The immunoreactive wells were prepared by adsorbing overnight anti-AFB1 antibodies diluted in carbonate/bicarbonate buffer (pH 9.6). After washing with 0.05% Tween 20, uncoated well surface was saturated with 0.5% BSA dissolved in phosphate buffer supplied with 0.15M NaCl and 0.05% Tween 20 (PBST_BSA) for one hour at room temperature, followed by three washings with 0.05% Tween 20.
Calibration curves were generated by mixing 150 µL of AFB1-HRP (0.05 μg mL−1) in PBST_BSA and 50 µL of AFB1 standards diluted in aqueous methanol (40%) at concentrations ranging from 0 to 10 ng mL−1. After 15 minutes incubation in immunoreactive wells, unbound reagents were removed by five washings with PBST. Color due to TMB oxidation was stopped after 25 minutes incubation by adding sulphuric acid (2M) and measured at 450 nm. For cannabis samples, extracts prepared as described below were directly added to wells instead of AFB1 standards. All standards were measured in duplicate.
Unknown sample concentrations were determined by interpolation on the calibration curve, where the signal was plotted against the analyte concentration. For each experiment, a calibration curve was determined by a nonlinear regression analysis of the data using the four-parameter logistic equation.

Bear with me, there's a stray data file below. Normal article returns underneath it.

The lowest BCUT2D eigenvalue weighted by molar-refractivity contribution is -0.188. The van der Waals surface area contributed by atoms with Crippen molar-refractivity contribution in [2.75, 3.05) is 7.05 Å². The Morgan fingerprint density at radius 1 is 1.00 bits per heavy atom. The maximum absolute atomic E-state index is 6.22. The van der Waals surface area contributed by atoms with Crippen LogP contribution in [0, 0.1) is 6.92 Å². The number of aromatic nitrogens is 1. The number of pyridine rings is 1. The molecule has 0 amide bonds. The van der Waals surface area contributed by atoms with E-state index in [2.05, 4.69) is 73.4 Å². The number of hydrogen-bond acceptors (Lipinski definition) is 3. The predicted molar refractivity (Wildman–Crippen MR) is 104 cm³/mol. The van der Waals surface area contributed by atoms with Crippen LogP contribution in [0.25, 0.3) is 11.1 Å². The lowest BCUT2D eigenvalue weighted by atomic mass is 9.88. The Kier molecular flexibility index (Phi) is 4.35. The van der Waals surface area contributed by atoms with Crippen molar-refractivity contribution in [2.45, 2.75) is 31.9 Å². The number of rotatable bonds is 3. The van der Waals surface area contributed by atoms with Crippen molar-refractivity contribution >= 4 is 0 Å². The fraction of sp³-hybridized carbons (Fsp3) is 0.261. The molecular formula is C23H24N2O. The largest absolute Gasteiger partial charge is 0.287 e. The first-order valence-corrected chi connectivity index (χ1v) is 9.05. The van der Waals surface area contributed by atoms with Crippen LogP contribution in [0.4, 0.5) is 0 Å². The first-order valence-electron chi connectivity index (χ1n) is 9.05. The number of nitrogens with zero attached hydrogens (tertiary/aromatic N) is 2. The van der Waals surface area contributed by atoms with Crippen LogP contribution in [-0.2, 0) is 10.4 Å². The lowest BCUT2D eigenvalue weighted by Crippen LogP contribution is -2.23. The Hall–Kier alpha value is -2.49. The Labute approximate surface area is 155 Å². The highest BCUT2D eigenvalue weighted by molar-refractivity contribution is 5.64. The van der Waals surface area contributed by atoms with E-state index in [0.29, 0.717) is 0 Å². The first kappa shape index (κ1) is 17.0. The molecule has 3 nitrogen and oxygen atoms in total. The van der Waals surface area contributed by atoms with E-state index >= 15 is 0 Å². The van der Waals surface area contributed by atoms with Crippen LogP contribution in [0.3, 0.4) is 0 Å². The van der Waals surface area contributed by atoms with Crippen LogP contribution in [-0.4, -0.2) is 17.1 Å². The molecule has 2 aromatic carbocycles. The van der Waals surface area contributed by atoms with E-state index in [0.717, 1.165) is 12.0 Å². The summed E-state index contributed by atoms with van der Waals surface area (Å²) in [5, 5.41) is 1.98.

Reproducibility of the calibration was evaluated by comparing curves obtained across a period of six days. On each day, the normalized signal (S/S0, %) was calculated as the signal produced by each calibrator (S) divided by the signal of the standard 0 (S0). Inter-day reproducibility was calculated as the coefficient of variation of the mean of normalized signals for each AFB1 level. In addition, percentage error of concentration was defined by back-calculating concentrations at each AFB1 level on each day and then considering the coefficient of variation of back-calculated concentrations.
The limit of detection and working interval of concentrations were estimated from the calibration curve obtained by averaging six individual curves according to different methods from the literature.
In particular, for the signal-to-noise method, the mean value and the standard deviation of the calibrator “0” (blank) were calculated from 12 replicates (six days × two replicates on each day). The signal-to-noise ratio was set at 3 and the LOD was calculated as the concentration corresponding to the blank minus three standard deviation of the blank. The ROQ was estimated from the curve as the interval that can be considered as approximatively linear, even if a competitive dose-response curve is intrinsically non-linear. The IC10/20–80 method estimates the LOD as the 10% inhibition of the maximum binding (Bmax), while the ROQ is represented by values comprises between 20% and 80% of Bmax inhibition. In this case, Bmax is obtained from the 4-PL fit of data.